Cicely Tyson: In Memoriam
I am indeed Cicely, the actress who has been blessed to grace the stage and screen for six decades. Yet I am also the church girl who once rarely spoke a word… And here in my ninth decade, I am a woman who, at long last, has something meaningful to say."
From "Just As I Am" –Cicely Tyson's Memoir
The one-day memoir intensive at Gotham Writers' Workshop began early. I brought my breakfast, lunch and late day snack. I was dressed informally. Teaching is an aerobic activity for me and I sweat. It was spring, or maybe summer, sometime in the 1980's. Please don't ask me the exact date; I'm not good with dates. Time passing, time immovable, a sense of time utterly distorted in the midst of this pandemic, impatience grating as the end approaches and then recedes with news of variants.
And then this morning, I read of Cicely Tyson's death, aged 96—when did she get that old? I was not surprised she had lived so long. I was not surprised she had finally published her memoir. Indeed, I was pleased she had finally conquered her resistance and found the right collaborator, Michelle Buford, a founding editor of The Oprah Magazine.
I had checked in with the admin at Gotham and was told that the room had been prepared for me—all of the chair desks in a circle. I remember that the room was bright, the light filtering through dirty schoolroom windows facing north. Gotham had not rented this space before so it was new to me. I left my belongings on a chair and went into the hallway to search for the bathroom. When I returned a woman was standing by the window gazing at the cityscape. I said hello, but she did not reply. Minutes later, as more students entered and settled, the woman remained standing by the window. I introduced myself, asked the students to introduce themselves, the usual routine, and I said to the standing woman, "Would you please take a seat." She turned to face me. A Black woman wearing over-sized sun glasses, a wig, a coat covering a slim, slight body on what would surely be a warm day. Camouflage.
"You will have to take a seat if you wish to participate," I said firmly.
So she finally took a seat but still refused to introduce herself.
"I'll just listen," she said.
So I let her listen, but at the break, I went back to admin and asked about the woman.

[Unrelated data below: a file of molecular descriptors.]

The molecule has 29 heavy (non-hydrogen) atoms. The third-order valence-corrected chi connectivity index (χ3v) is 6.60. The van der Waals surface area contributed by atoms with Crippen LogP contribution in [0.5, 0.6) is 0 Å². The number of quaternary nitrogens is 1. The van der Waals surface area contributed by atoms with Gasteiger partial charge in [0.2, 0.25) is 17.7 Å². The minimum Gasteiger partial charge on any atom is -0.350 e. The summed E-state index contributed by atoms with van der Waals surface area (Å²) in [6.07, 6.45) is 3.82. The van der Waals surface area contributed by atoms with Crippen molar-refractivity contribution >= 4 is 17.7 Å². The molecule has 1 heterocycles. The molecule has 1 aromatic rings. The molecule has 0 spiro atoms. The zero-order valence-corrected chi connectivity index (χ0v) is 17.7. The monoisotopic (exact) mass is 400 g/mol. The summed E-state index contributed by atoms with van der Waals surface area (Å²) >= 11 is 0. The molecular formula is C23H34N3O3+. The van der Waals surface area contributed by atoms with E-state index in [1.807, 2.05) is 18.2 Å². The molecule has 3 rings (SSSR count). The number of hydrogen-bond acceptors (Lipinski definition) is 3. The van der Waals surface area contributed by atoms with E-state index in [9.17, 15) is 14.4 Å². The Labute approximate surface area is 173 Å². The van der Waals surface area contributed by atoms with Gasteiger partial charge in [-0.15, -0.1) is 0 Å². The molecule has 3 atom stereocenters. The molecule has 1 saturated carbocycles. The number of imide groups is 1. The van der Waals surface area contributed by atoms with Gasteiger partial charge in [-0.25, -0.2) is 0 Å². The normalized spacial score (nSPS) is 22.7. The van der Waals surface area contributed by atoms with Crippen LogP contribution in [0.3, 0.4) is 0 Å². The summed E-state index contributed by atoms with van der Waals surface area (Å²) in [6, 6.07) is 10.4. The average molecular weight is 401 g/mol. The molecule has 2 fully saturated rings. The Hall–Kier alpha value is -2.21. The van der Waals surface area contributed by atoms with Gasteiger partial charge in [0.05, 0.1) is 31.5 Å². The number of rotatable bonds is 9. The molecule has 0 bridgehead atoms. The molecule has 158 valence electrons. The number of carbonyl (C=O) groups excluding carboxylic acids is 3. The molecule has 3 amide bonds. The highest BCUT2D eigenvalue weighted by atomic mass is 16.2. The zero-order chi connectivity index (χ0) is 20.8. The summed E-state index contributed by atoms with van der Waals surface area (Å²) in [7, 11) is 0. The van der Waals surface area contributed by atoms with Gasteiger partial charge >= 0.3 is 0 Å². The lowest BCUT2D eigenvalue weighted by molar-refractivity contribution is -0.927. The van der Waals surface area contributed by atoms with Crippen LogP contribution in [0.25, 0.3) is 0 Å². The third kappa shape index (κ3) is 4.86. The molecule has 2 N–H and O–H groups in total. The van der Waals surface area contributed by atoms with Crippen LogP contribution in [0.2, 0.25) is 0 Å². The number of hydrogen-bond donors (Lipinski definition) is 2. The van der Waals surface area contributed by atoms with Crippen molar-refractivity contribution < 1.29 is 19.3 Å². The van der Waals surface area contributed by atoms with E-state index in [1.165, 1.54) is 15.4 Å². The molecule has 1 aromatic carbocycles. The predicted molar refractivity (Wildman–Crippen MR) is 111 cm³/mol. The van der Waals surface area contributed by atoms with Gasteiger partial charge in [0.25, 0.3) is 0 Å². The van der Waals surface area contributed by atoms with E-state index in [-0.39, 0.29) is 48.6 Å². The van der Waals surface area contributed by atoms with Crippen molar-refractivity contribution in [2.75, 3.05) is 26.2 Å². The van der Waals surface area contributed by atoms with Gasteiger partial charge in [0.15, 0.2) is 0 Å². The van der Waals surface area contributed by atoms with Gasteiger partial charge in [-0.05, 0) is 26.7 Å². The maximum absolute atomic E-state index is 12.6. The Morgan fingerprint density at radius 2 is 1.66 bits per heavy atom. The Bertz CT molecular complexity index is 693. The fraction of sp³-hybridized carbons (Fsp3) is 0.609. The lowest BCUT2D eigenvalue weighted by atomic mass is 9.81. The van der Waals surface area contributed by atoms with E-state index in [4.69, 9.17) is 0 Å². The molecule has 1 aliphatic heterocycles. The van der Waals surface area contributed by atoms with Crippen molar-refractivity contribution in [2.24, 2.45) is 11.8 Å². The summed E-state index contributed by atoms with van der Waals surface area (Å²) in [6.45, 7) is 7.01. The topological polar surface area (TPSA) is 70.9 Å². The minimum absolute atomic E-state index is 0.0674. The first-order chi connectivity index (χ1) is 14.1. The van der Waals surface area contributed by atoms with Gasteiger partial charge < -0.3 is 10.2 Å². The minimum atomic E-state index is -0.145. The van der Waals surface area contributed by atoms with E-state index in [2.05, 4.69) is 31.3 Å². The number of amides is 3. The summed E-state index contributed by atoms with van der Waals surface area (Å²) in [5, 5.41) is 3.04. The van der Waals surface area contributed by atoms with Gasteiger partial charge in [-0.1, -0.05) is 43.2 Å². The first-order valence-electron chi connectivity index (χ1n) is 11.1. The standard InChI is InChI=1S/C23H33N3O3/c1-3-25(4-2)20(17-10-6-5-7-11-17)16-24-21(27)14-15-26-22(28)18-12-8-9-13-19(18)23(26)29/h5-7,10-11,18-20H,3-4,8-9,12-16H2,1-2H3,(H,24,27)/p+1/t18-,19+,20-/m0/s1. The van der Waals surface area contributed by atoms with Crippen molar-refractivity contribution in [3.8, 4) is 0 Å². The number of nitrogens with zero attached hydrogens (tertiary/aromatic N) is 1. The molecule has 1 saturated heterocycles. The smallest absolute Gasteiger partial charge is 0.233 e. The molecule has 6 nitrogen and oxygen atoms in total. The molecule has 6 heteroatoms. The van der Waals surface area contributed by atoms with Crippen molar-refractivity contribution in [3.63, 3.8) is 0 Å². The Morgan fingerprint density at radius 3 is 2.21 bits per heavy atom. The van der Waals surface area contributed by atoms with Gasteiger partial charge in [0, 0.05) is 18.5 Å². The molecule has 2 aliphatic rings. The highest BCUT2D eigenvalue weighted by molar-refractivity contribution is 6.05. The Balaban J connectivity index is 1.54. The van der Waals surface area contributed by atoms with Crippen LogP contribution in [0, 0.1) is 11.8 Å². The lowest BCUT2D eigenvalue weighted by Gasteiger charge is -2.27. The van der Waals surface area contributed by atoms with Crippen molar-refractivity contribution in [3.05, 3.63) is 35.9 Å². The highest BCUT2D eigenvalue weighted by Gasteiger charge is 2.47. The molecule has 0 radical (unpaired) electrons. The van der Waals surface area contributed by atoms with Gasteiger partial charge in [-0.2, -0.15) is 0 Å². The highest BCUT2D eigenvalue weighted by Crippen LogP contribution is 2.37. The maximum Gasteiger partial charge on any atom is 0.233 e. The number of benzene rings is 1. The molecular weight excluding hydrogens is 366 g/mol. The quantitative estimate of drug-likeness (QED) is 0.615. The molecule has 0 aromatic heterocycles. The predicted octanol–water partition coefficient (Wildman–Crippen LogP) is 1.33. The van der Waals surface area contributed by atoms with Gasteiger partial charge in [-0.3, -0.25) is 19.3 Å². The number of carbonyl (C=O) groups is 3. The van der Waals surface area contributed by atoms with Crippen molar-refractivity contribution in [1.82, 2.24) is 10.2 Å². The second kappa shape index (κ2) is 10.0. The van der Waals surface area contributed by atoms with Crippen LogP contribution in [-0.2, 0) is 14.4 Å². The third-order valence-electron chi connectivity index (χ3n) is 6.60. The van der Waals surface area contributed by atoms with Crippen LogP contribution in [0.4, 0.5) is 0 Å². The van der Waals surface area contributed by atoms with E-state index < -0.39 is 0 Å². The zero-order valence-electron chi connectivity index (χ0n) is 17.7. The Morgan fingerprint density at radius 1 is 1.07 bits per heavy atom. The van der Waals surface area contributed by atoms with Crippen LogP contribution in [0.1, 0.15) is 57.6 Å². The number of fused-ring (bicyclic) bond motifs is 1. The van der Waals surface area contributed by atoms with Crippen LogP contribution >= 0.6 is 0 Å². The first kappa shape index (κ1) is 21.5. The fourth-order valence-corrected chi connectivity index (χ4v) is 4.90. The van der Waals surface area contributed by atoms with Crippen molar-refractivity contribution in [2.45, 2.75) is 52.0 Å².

"It's Cicely Tyson."
"I know who she is. She is disrupting the flow of the class. I have to insist that she participate."
"She's a celebrity."
"Today she is my student and that's all she is. I've interviewed a lot of celebrities. I get the attitude, I get the fear of exposure. But not in my class."
No, not possible. I had to ignore her reluctance—or was it resistance—and let her stay, I couldn't ask her to leave, I was told.
Lots of prompts and read-backs. She didn't open a notebook, take out any loose paper, or participate in the discussions. I tried to pretend she wasn't there. I hoped she'd just leave, but when I returned from a break she was still there, arms crossed, coat on, behind her dark glasses. Then it was lunchtime. She walked out, took all her belongings. Good, I thought, she's gone.
I left the building to get some air, went to the park, and ate my sandwich. I got back to the room early having told the students I'd be available to chat informally. And there she was again staring out of the dirty window. This time I walked up to her and stood next to her, shoulder to shoulder. "What's going on?" I asked.
"My daughter gave me this class as a present. She wants me to write my memoir. I don't want to write my memoir."
"Okay, so look, if you are going to stay, you will have to participate. It makes the students uncomfortable, it's not right that you set yourself apart, and it's hard for me. Everyone knows who you are so you might as well take off those glasses. But when you are here, you are an aspiring writer and my student. You don't have to read anything aloud, but try to write to the prompt and say one or two things to the other students. I don't care if you leave, but if you stay, those are my rules."
I felt like a mom chastising a petulant daughter. I set the boundaries and she relaxed. I wished I had done it earlier.
Never too late. For the rest of the workshop, she wrote intensely and spoke aloud ever so tentatively. That was enough for me. And I hope it was enough for her, too, that she had started her memoir, or that the idea and purpose of a memoir had been seeded in her.